Stocks logged a broad advance Thursday in the wake of the smallest weekly jobless claims number since John Lennon called it quits with the Beatles.
The Labor Department reported just 187,000 initial unemployment claims for the week ended March 19. That was 28,000 less than last week’s revised claims report and the lowest such figure since September 1969.
“Before the pandemic, the number was hovering around 220,000, and we saw a complete recovery to these levels in the previous four weeks,” says Alex Kuptsikevich, senior market analyst for forex broker FxPro. “The fresh data has marked a move into uncharted territory, indicating a further tightening in the labor market.”
In other Thursday news, U.S. durable-goods orders for March fell by 2.2%. That was far below expectations for growth of 0.6% and represents the first decline in five months. Nevertheless, various economic readings are “still showing positive momentum overall on an absolute basis with the economy well above pre-pandemic highs,” says Peter Essele, head of portfolio management for Commonwealth Financial Network.
Semiconductor stocks were at the fore of Thursday’s rally, led by Nvidia (NVDA, +9.8%), which said late Wednesday that it would explore using Intel (INTC, +6.9%) as a foundry for the manufacture of its chips.
NVDA helped the Nasdaq Composite (+1.9% to 14,191) pace the major indexes, with the S&P 500 (+1.4% to 4,520) and Dow Jones Industrial Average (+1.0% to 34,707) also finishing well in the green.
Other news in the stock market today:
The small-cap Russell 2000 gained 1.1% to 2,075.
U.S. crude futures fell almost 2.3% to settle at $112.34 per barrel.
Gold futures rose 1.3% to end at $1,962.20 an ounce.
Bitcoin joined in Thursday’s rally, jumping 4.1% to $43,946.42. (Bitcoin trades 24 hours a day; prices reported here are as of 4 p.m.)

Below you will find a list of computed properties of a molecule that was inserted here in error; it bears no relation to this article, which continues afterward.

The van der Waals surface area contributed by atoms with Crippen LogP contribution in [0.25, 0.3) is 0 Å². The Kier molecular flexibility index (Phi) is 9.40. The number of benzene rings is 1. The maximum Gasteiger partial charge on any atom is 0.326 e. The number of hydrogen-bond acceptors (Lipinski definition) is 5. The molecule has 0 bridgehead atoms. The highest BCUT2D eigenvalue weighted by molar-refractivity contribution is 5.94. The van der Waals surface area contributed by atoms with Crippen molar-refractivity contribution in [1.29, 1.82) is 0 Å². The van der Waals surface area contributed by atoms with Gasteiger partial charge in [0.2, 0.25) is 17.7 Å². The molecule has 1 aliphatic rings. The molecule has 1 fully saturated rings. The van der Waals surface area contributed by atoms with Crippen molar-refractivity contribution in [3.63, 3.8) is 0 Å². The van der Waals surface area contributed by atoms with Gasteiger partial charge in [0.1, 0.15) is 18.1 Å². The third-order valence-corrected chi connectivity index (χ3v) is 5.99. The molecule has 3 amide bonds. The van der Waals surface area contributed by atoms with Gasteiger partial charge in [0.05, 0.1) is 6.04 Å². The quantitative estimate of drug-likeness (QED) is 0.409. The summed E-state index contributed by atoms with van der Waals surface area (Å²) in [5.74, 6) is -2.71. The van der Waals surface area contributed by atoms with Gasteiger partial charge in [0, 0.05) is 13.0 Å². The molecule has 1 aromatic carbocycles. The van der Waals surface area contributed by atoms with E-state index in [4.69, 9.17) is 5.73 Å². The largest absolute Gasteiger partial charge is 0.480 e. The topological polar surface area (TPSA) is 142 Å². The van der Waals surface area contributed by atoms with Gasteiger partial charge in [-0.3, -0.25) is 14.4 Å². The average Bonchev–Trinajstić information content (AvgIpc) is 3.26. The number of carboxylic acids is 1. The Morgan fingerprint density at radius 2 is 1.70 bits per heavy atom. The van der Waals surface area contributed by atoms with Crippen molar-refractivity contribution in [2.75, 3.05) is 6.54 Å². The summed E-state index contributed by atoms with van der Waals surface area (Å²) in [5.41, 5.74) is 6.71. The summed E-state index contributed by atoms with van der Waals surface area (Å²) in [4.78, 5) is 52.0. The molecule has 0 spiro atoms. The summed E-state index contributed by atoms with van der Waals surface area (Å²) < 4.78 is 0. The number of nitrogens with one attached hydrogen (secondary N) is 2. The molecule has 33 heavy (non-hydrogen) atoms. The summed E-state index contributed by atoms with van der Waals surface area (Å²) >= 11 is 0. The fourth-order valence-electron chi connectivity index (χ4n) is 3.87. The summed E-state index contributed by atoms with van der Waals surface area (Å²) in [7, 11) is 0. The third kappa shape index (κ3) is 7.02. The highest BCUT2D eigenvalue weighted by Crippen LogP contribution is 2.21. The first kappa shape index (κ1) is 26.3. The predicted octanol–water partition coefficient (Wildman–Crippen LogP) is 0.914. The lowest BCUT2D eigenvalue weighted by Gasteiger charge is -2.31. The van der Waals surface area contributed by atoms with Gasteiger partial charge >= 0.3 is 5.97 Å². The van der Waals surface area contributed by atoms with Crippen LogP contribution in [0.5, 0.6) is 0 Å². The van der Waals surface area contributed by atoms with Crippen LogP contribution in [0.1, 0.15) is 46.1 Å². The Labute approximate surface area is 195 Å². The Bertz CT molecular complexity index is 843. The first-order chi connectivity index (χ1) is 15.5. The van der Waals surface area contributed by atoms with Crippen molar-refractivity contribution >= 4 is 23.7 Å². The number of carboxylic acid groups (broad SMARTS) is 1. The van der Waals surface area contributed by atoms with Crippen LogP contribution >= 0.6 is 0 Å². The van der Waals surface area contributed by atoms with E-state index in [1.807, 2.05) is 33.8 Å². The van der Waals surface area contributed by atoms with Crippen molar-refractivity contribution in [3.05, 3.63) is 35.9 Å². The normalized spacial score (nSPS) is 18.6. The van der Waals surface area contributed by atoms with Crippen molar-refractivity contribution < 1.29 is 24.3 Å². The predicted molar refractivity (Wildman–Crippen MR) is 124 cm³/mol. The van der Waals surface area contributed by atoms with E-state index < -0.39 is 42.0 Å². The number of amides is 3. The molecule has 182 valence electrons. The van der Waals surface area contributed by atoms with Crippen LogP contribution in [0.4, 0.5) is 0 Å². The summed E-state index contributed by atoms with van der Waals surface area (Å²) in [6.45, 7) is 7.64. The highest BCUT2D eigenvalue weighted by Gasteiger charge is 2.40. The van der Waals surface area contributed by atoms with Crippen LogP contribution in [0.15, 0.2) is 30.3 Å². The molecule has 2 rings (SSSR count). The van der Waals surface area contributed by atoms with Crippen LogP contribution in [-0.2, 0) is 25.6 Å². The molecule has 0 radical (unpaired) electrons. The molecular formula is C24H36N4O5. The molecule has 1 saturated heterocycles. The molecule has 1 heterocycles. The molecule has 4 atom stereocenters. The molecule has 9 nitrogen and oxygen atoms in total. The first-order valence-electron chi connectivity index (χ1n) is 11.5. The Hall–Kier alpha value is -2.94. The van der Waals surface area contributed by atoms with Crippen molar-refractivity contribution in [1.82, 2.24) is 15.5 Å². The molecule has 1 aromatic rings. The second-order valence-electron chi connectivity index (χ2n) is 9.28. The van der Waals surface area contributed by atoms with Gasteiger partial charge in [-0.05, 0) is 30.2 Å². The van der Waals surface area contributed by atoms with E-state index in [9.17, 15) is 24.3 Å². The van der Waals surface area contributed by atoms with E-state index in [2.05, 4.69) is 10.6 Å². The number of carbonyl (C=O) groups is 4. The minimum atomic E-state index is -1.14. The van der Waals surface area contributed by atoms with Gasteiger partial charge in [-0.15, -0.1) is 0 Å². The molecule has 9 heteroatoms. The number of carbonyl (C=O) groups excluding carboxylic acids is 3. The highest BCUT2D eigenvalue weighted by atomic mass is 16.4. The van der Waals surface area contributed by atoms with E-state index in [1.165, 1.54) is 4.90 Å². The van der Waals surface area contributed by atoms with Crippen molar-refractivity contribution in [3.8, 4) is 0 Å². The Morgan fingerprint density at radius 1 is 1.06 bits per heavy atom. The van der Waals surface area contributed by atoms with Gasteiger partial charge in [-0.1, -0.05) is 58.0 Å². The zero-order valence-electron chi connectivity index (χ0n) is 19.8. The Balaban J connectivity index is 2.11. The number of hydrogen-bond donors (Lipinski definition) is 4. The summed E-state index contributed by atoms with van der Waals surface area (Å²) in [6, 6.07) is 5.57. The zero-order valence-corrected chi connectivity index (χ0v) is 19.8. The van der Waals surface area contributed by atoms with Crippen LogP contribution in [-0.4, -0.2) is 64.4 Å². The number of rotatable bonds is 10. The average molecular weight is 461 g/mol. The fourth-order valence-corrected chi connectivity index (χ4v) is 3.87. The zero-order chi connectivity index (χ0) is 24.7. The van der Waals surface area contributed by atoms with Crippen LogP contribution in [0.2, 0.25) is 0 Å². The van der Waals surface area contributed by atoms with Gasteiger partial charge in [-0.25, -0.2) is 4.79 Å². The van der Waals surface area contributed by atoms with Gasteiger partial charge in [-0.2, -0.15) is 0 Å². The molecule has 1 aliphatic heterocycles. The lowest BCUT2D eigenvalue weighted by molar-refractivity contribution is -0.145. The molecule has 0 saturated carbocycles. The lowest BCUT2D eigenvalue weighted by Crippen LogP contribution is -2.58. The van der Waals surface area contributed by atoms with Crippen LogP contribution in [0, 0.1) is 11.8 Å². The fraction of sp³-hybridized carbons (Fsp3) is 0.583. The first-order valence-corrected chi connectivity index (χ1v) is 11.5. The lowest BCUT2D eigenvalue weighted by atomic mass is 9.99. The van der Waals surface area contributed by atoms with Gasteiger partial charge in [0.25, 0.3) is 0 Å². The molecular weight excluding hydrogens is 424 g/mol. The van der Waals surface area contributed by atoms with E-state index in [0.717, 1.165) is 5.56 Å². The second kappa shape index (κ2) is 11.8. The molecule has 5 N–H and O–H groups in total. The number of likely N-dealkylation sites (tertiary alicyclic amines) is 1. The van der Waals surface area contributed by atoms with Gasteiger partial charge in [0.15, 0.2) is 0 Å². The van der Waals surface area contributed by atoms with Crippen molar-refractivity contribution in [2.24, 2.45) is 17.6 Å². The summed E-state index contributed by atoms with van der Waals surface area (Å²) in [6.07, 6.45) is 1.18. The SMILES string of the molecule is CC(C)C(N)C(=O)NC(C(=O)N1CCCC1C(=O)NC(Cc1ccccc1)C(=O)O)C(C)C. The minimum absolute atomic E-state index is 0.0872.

KB Home (KBH) slid 4.6% after the homebuilder reported fiscal first-quarter adjusted earnings of $1.47 per share on $1.40 billion in revenue – lower than the $1.52 per share and $1.49 billion analysts were expecting. Still, the figures were up 44% and 23$, respectively, year-over-year, and CEO Jeffrey Mezger said KBH is well-positioned to hit its full-year financial targets. “KB Home is not seeing a slowdown in demand despite price increases and the recent spike in mortgage rates,” says BofA Securities analyst Rafe Jadrosich, who reiterated a Buy rating. He also said KBH’s valuation “looks very compelling with shares trading at a 12% discount to our year-end 2022 tangible book value forecast.”
Freeport-McMoRan (FCX) rose 3.3% after Jefferies analyst Christopher LaFemina chimed in on the mining stock. “Freeport is in a strong competitive position in the midst of an earnings upgrade cycle that will take years to play out,” LaFemina says. “The company has a clear path to grow its cash flow and capital returns and can create additional shareholder value by developing its unique organic growth pipeline.” The analyst has a Buy rating on FCX, adding ” the market continues to underappreciate the likely magnitude and duration of the ongoing cyclical upturn in copper.” Several other basic materials stocks also traded higher today, including Cleveland-Cliffs (CLF, +12.0%), U.S. Steel (X, +6.5%) and Nucor (NUE, +4.3%).
The Third Year of the Bull Market
Yesterday marked the end of the bull market’s second year, but investors might be in for a trying year three.
The post-COVID-19 bull market is the fastest bull market to double, at just under 18 months. However, “as this bull market reaches the third year of life, investors need to remember that year three of bull markets tend to be a little tamer, with the larger gains happening in year one and two,” says Ryan Detrick, chief market strategist for LPL Financial.
“In fact, out of the 11 bull markets since World War II, we found that three of them ended during year three, while the ones that didn’t end saw an average gain of only 5.2%.”
In other words, at least historically speaking, we can expect some turbulence in the year to come.
The good news is that prepared investors can make the most of these challenges. Stocks that stave off sizzling inflation, for instance, or stocks that excel during periods of rising interest rates, afford investors relief from two of the market’s biggest present pressures.
Meanwhile, a host of exchange-traded funds (ETFs) built to withstand this year’s myriad challenges will also serve folks well. Our 22 best ETFs for 2022 include a little something for everyone: all-weather funds, ETFs constructed with inflation and rising interest rates in mind, and funds designed to withstand any additional complexities that could pop up soon enough.